Fontwell racecourse  Fontwell racecourse is a horse racing track located in the spectacular surroundings of Fontwell, England. It was opened in 1924, and is owned by Arena Racing Company. The racecourse is well known for hosting National Hunt races, offering a total of 24 meetings each year. It is seated on a 65-acre piece of land in the South Coast with an amazingly thrilling atmosphere, a major reason as to why it is the most preferred destination to most racegoers. Fontwell has been voted for as the most attractive and best small racecourse in the South East 19 times in a row.

The racecourse was founded by Alfred Day, a racehorse trainer who had visited Hermitage in 1887. His passion for racing drove him. After several years of familiarizing himself with the area, he finally managed to purchase land by the end of 1924, enough to build a racecourse. With support from the local community, he obtained a license from Jockey Club and opened Fontwell racecourse. On May 21st of the same year was when the racecourse hosted its first meeting. A huge crowd turned up, which was impressive considering the fact that the racecourse had not held any meetings previously. In its first year, it held a total of four race meetings. The numbers kept increasing over the years to today’s 24.

The most notable race run at Fontwell is the National Spirit Hurdle. It is a National Hunt race, and takes place each late February or early March. The race is run over  3,852 metres with a total of ten hurdles. It was inaugurated in 1965 with horses aged four years and above taking part in it. This year, the racecourse is set to host a significant number of fixtures. For example, on the 16th of June will be the Gentlemen’s Evening. This will be a perfect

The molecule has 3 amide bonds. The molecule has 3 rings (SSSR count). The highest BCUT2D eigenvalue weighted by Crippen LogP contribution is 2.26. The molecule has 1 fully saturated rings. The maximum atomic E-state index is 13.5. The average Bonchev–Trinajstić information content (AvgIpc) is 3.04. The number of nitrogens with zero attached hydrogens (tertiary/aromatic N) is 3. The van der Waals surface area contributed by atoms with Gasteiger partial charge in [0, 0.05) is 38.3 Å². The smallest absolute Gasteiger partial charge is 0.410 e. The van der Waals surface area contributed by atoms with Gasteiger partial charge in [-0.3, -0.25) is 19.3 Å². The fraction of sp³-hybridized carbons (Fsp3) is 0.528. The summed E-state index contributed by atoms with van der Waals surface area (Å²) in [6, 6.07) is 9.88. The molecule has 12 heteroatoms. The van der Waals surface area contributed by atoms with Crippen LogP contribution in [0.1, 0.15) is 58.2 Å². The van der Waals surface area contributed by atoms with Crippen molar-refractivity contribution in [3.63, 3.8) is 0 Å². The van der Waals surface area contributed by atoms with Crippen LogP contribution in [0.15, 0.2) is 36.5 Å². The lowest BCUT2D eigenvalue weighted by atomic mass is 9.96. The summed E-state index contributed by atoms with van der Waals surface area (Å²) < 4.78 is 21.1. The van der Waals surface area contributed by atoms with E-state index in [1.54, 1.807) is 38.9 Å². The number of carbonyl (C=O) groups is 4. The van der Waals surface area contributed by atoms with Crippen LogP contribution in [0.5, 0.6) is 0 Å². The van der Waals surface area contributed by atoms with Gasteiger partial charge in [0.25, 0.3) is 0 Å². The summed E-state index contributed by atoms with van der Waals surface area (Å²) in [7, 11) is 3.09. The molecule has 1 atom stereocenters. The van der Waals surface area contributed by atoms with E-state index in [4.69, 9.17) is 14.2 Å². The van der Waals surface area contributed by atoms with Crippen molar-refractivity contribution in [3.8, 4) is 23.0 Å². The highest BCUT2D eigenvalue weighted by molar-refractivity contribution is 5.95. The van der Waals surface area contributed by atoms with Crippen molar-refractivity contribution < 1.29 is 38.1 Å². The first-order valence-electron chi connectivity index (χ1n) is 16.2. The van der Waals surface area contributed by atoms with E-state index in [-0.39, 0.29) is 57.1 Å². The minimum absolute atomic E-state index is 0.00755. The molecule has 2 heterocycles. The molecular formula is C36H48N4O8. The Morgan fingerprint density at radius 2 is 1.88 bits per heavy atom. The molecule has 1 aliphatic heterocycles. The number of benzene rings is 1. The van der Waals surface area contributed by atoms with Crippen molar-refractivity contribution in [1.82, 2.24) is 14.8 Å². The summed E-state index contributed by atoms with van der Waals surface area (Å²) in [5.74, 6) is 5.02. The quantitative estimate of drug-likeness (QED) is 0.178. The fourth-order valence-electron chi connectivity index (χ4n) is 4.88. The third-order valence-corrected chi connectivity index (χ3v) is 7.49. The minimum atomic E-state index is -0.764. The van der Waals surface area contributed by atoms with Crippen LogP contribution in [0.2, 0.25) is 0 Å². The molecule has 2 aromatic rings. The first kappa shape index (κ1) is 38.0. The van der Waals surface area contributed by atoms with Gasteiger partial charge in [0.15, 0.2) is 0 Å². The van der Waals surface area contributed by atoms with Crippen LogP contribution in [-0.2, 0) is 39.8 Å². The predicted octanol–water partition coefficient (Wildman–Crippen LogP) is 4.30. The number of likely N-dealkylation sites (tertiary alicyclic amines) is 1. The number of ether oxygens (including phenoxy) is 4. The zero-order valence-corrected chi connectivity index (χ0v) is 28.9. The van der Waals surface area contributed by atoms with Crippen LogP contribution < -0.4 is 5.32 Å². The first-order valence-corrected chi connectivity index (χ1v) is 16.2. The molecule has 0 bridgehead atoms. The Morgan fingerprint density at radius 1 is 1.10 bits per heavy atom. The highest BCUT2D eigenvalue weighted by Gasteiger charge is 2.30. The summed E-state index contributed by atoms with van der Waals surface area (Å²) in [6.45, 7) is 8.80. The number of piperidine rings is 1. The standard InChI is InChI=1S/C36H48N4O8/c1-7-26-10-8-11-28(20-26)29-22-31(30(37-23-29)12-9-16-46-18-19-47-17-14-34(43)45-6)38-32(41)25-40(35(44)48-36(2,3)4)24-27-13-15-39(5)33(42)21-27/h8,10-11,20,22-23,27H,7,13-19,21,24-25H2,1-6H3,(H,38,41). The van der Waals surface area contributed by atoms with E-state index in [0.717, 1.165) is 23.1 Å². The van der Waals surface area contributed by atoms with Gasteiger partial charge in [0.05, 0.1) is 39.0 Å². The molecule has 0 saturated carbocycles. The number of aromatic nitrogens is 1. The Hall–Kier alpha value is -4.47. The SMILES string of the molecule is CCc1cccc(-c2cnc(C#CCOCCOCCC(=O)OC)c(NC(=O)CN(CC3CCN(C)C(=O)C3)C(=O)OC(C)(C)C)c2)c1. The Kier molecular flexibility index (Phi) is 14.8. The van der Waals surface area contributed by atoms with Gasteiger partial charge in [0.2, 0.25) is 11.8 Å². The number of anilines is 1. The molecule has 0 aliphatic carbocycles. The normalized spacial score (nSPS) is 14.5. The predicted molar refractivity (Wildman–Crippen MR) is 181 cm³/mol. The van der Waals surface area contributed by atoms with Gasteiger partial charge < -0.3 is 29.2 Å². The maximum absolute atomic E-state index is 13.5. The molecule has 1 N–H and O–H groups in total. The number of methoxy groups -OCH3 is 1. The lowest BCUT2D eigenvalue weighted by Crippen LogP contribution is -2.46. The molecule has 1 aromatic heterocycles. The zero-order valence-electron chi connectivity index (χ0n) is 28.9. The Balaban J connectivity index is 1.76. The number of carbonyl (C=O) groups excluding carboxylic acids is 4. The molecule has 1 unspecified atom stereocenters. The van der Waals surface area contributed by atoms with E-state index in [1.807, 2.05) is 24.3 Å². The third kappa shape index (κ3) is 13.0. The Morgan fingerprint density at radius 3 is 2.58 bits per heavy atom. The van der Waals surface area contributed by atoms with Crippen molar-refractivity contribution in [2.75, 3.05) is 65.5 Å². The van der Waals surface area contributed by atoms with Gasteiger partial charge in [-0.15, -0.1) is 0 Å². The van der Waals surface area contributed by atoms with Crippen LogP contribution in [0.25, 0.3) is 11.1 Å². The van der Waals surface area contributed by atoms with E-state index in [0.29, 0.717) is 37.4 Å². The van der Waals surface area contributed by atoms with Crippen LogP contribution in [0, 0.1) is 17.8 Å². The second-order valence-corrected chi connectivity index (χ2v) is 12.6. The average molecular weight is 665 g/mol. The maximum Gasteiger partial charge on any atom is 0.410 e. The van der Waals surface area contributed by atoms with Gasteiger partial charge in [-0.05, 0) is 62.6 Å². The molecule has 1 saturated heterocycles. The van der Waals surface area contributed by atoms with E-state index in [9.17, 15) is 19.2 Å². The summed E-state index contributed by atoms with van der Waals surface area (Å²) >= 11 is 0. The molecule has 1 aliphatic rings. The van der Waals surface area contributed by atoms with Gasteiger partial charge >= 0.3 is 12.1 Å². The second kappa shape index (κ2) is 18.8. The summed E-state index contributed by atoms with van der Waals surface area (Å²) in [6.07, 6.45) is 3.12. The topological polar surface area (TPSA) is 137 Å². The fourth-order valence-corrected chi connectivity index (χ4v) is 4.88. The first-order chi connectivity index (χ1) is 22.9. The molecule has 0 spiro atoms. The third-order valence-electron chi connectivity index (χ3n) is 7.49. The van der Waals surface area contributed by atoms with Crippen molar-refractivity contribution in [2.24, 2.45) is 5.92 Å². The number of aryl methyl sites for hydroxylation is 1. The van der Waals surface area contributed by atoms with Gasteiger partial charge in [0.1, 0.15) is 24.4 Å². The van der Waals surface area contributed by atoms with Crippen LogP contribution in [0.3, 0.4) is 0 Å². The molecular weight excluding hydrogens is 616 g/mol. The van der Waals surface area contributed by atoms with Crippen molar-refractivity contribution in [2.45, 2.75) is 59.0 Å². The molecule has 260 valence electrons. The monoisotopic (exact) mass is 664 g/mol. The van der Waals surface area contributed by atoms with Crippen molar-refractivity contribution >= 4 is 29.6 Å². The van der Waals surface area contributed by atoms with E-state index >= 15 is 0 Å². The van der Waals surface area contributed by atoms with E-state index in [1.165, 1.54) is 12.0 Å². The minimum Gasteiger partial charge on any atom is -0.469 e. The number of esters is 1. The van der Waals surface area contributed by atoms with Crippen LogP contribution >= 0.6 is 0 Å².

day out for friends. The best dressed gents will be awarded.

Exeter Racecourse  Exeter racecourse is a horse racing track located in Exeter, England. It is owned and managed by the Jockey Club Racecourses, and is well known for hosting National Hunt races. It is seated on Haldon Hill, giving it a perfect view down towards the Darmatoor. The racecourse is considered a prestigious racecourses in the South West of
England. It is the 2nd longest track in the country with an approximate length of 2 miles. At 850 feet above the sea level, the racecourse is engulfed by a cool climate making it a great venue to enjoy horse racing from.

Horse racing in the track dates back to the 17th century, making it an old racecourse in the country. Over the years, its popularity increased significantly, and by early 19th century, it had attracted crowds from all over the country. However, racing came to a sudden halt during the outbreak of the World War 2 but later resumed back to normal. In 1911, an architect called Archibald designed a new grandstand in the racecourse, having a total capacity of 600 people. Later in 2006, three other stands were built, increasing its carrying capacity. In 1st November 2005, the racecourse experienced a sad incident whereby Best Mate, a racehorse died of heart attack while racing.

The most notable race held in Exeter is the Haldon Gold Cup. This race is scheduled to take place late October or early November of every year. It is open to horses aged three years and above, and run over a total distance of 3,520 meters, equivalent to 2 miles and 1 furlong with twelve fences to be jumped. Exeter racecourse, apart from being a racing track is a venue for many other activities such as exhibitions, conferences and weddings. It offers a wide
variety of hospitality packages to facilitate a comfortable stay for both individuals and families.